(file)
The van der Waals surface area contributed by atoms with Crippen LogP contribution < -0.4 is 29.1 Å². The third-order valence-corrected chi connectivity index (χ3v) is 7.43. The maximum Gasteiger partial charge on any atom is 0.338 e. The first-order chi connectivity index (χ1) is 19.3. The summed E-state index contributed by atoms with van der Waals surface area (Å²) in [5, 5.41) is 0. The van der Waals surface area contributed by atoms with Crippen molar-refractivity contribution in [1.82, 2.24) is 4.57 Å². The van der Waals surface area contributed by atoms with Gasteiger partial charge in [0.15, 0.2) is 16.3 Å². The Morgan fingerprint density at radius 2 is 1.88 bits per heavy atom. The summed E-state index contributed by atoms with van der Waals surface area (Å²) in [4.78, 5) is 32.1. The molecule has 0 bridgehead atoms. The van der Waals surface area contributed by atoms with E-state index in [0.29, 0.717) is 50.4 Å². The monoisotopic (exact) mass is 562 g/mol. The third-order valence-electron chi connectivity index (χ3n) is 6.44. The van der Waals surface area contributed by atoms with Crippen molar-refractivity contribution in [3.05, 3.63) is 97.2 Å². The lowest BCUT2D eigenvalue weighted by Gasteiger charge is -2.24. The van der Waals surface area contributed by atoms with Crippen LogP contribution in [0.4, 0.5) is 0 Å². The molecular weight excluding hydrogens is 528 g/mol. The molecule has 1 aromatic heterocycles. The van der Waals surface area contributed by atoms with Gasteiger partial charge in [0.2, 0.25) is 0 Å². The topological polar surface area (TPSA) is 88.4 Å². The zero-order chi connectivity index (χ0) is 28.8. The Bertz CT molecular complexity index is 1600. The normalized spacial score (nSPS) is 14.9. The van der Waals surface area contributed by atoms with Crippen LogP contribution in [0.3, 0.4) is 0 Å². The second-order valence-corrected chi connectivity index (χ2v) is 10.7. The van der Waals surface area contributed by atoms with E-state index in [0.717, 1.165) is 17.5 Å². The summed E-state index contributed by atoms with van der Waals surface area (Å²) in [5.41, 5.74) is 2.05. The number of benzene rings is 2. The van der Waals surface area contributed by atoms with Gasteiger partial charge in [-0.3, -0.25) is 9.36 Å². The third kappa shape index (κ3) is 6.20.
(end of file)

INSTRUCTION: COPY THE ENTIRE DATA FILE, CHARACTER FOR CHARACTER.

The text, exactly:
The van der Waals surface area contributed by atoms with Crippen LogP contribution < -0.4 is 29.1 Å². The third-order valence-corrected chi connectivity index (χ3v) is 7.43. The maximum Gasteiger partial charge on any atom is 0.338 e. The first-order chi connectivity index (χ1) is 19.3. The summed E-state index contributed by atoms with van der Waals surface area (Å²) in [5, 5.41) is 0. The van der Waals surface area contributed by atoms with Crippen molar-refractivity contribution in [1.82, 2.24) is 4.57 Å². The van der Waals surface area contributed by atoms with Gasteiger partial charge in [0.15, 0.2) is 16.3 Å². The Morgan fingerprint density at radius 2 is 1.88 bits per heavy atom. The summed E-state index contributed by atoms with van der Waals surface area (Å²) in [4.78, 5) is 32.1. The molecule has 0 bridgehead atoms. The van der Waals surface area contributed by atoms with E-state index in [0.29, 0.717) is 50.4 Å². The monoisotopic (exact) mass is 562 g/mol. The third-order valence-electron chi connectivity index (χ3n) is 6.44. The van der Waals surface area contributed by atoms with Crippen molar-refractivity contribution in [3.05, 3.63) is 97.2 Å². The lowest BCUT2D eigenvalue weighted by Gasteiger charge is -2.24. The van der Waals surface area contributed by atoms with Crippen LogP contribution in [0.4, 0.5) is 0 Å². The molecular weight excluding hydrogens is 528 g/mol. The molecule has 1 aromatic heterocycles. The van der Waals surface area contributed by atoms with Gasteiger partial charge in [0.2, 0.25) is 0 Å². The topological polar surface area (TPSA) is 88.4 Å². The zero-order chi connectivity index (χ0) is 28.8. The Bertz CT molecular complexity index is 1600. The normalized spacial score (nSPS) is 14.9. The van der Waals surface area contributed by atoms with Crippen LogP contribution in [0.3, 0.4) is 0 Å². The second-order valence-corrected chi connectivity index (χ2v) is 10.7. The van der Waals surface area contributed by atoms with E-state index in [0.717, 1.165) is 17.5 Å². The summed E-state index contributed by atoms with van der Waals surface area (Å²) in [5.41, 5.74) is 2.05. The number of benzene rings is 2. The van der Waals surface area contributed by atoms with Gasteiger partial charge in [-0.3, -0.25) is 9.36 Å². The third kappa shape index (κ3) is 6.20.